By John Walker
DUNCAN — With nearly 500 people attending in the first day and a half alone, the Trail Dance Film Festival is shaping up to be a success this year.
“We estimate that when we counted the sales between the heritage center and the Simmons Center, volunteers, sponsors and filmmakers, we’ve had nearly 500 people attend so far,” Duncan Convention and Visitors Center Director Jessika McDonnell said.
Many of the filmmakers are from out of state, some from New York, some from Los Angeles. All of them are here to network with others and promote their films.
One filmmaker, whose regular job is a reporter for ABC News in Los Angeles, came here for only the second time in his life and really enjoyed the atmosphere, he said.
“I came out to cover the Oklahoma City bombing in 1995,” Doug Lantz said. “I haven’t been back since, but the people are so welcoming and kind here.”
Lantz said as he was driving from Oklahoma City to Duncan this week, he had a good heart-warming conversation with the person at the toll booth for about 10 minutes.
“That was surprising,” he said. “People are really pleasant here.”
Many of the volunteers have also enjoyed themselves at the festival this weekend. As volunteers, they also get free passes to all of the shows over the three-day period.
“I’ve enjoyed it a lot so far,” volunteer Cecil Brewer said. “My wife and I watched a couple of shows Friday night and really liked the movie about the Sand Creek Massacre.”
According to the preview summary of the movie, “Sand Creek Massacre” portrays the horrific event from the Cheyenne and Arapahos’ perspective when more than 400 women, children and elderly were slaughtered by military troops in 1864.
“I had never heard about this event before,” Brewer said.
While he enjoyed watching the movie, Brewer said that there seemed to be no motive for the event, just cold-blooded murder.
“Sand Creek Massacre” is only one of approximately two dozen documentaries being shown over the course of this weekend-long event at the Simmons Center and Chisholm Trail Heritage Center.
In fact, one of the better-known producers of historical documentaries held a well-attended seminar on Saturday in the big auditorium.
“I started working for CBS News almost 30 years ago,” Bill Kurtis said. “In 1990, I sold my first documentary to A&E.;”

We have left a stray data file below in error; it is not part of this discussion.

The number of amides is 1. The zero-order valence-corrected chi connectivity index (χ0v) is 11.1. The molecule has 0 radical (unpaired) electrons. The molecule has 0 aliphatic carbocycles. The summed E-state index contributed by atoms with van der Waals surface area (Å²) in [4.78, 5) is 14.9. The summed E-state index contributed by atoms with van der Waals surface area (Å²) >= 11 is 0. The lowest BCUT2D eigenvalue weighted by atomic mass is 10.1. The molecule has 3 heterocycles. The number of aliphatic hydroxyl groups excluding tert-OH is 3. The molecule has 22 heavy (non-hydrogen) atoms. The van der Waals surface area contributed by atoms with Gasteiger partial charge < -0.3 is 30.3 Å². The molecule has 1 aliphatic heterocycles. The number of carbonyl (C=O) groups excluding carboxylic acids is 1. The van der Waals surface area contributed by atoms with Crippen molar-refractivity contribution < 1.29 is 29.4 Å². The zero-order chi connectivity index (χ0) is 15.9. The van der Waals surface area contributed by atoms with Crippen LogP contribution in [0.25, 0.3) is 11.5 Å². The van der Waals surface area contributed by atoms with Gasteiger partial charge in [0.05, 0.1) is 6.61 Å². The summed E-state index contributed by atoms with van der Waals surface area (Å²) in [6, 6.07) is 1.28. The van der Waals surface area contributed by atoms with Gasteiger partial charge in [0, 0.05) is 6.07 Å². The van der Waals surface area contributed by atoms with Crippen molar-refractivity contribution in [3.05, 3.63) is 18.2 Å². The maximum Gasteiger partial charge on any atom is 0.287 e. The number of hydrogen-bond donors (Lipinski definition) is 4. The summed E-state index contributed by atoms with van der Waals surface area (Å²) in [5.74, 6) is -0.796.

Since then, he has produced more than 300 different documentaries on a variety of topics. One of his favorite subjects is historical documentaries, but he soon realized that he walked a thin line between telling history in an interesting way and changing the historical facts.
“We wanted to make good entertainment, but still be accurate to what occurred,” Kurtis said.
Though makers of documentaries need to simplify certain elements of the story each time, they also try to be true and fair to the events portrayed, which Kurtis said he felt he was able to reach most of the time.
His crew also came up with a new way to film the re-enactments so as to give the viewer the feeling that it is a re-enactment and not Hollywood.
“We slowed the shutter speed down on the cameras to about 15 frames per second,” he said. This caused a blurred appearance that is unique to Kurtis’ documentaries.
“I fell in love with that method,” he said.
He also fell in love with recreating history and seeing it re-enacted before his eyes. Kurtis in many ways feels like a guide for his viewers. He tries to capture all sides of the story and present to an audience something that is both entertaining and educational at the same time, he said.
One of the reasons he feels so passionate about historical documentaries is his perceived lack of good historical education these days.
“We are in danger of losing history,” Kurtis said. “We don’t teach it very well in our schools anymore.”
When asked whether his team would ever run out of ideas for historical documentaries, Kurtis replied that one of the things he looks for is a story with a different element than previously known.
There are plenty of stories that meet his criteria when one peruses history, so he doesn’t think he is in danger of running out of ideas.
“History is being made all the time,” Kurtis said.